Pacific Islanders, Micronesians, Melanesians
PACIFIC ISLANDERS, MICRONESIANS, MELANESIANS
The populations of the Pacific are few in number, and yet they are dispersed over an area covering almost a quarter of the surface of the earth (see Figure 1). The cultures of the Pacific divide into three distinct groups. The Polynesians, including the Hawaiians, Samoans, Tongans, Maori, and Tahitians, make up the best known and largest populations in the Pacific. The other two groups are the peoples of Micronesia (little islands) and Melanesia (dark skins).
The locations of the three cultural groups are geographically distinct. With the exception of the residents of the State of Hawaii, Micronesians are in the north, Melanesians are in the south, and Polynesians are in the middle. Studies of the cultures of Micronesia and Melanesia have filled books. However, information on the public health of these peoples is much less common.
As with many indigenous cultures around the world, the concept of the human organism in these cultures is holistic—the person is seen as the amalgam of body, mind, and spirit. As such, traditional systems of healing tended to follow this concept. When the Spanish explorers of the early sixteenth century arrived in these islands, they found that spiritualists, masseuses, herbalists, and vaporists provided the basis of the healing systems.
However, the details of the nature of the health systems of both Micronesia and Melanesia have remained locked in the colonial systems of power that have dominated the region for the past four hundred years. For many of these populations, the pathway of the Spanish, followed by the Germans and then the Japanese, yielded to the Americans, Australians, French, and English after World War II. The systems of care clearly reflect this history, and the problems associated with these care systems continue to plague these young nations struggling for independence and sustainable economies.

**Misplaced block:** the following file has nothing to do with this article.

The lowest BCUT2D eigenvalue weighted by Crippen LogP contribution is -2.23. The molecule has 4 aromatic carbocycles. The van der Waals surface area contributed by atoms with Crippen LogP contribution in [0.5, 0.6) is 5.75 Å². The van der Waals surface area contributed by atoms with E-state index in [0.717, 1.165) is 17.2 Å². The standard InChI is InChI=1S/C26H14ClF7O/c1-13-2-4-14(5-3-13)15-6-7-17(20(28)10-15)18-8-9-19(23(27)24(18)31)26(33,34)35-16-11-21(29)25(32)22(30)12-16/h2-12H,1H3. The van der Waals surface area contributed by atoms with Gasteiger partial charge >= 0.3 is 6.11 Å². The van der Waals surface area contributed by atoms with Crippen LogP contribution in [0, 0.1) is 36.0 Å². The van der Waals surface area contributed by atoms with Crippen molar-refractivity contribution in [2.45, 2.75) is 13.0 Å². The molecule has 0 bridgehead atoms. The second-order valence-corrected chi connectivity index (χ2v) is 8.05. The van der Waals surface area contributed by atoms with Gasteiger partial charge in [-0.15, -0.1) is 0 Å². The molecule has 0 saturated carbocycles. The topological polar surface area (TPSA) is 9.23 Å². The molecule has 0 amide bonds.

THE AREA, THE PEOPLE, AND THEIR HEALTH
The populations of the Pacific nations, Hawaii and Papua New Guinea included, represent a small fraction of the world's people. In the area known as Micronesia, the largest centers of population are Guam (154,623), Kiribati (91,985), the Commonwealth of the Northern Mariana Islands (71,912), and the Federated States of Micronesia (133,134). Somewhat smaller are the Republic of the Marshall Islands (68,126), the Republic of Palau (18,766), and Nauru (11,845). Melanesia has somewhat larger nations, including Papua New Guinea (4,926,984), Fiji (832,494), the Solomon Islands (466,194), New Caledonia (201,816), and Vanuatu (189,618).
In general, within the region, birth and death data are somewhat unreliable. However, from the data available, the population is growing more rapidly than most other places in the world. From the high of the Republic of Marshall Islands (RMI)
|Birth and Death Data 1996-1998*|
|Country||Births*||Total Fertility**||Infant Mortality***||Deaths*|
|* per 1000 population|
|** the sum of the age-specific fertility rates over the whole range of reproductive ages (15-49) for a particular period (1 year) In essence, this represents the number of children per woman of child bearing age|
|*** deaths of infants (< 1 year) per 1000 live births|
|SOURCE: World Health Organization, Western Pacific Regional Office (2000).|
|Papua New Guinea||3.3||4.4||59.8||8.0|
total fertility rate (TFR) of 6.6 children per woman to the low of the Commonwealth of the Northern Mariana Islands' (CNMI), rate of 1.7 children per woman, the consistency of the growth of the region is clear. Most areas have a TFR above 3.2. The infant mortality rate (IMR) also has wild variation across the region, with Vanuatu at 62.5 and the CNMI at 5.8 deaths per 1,000 live births (see Table 1).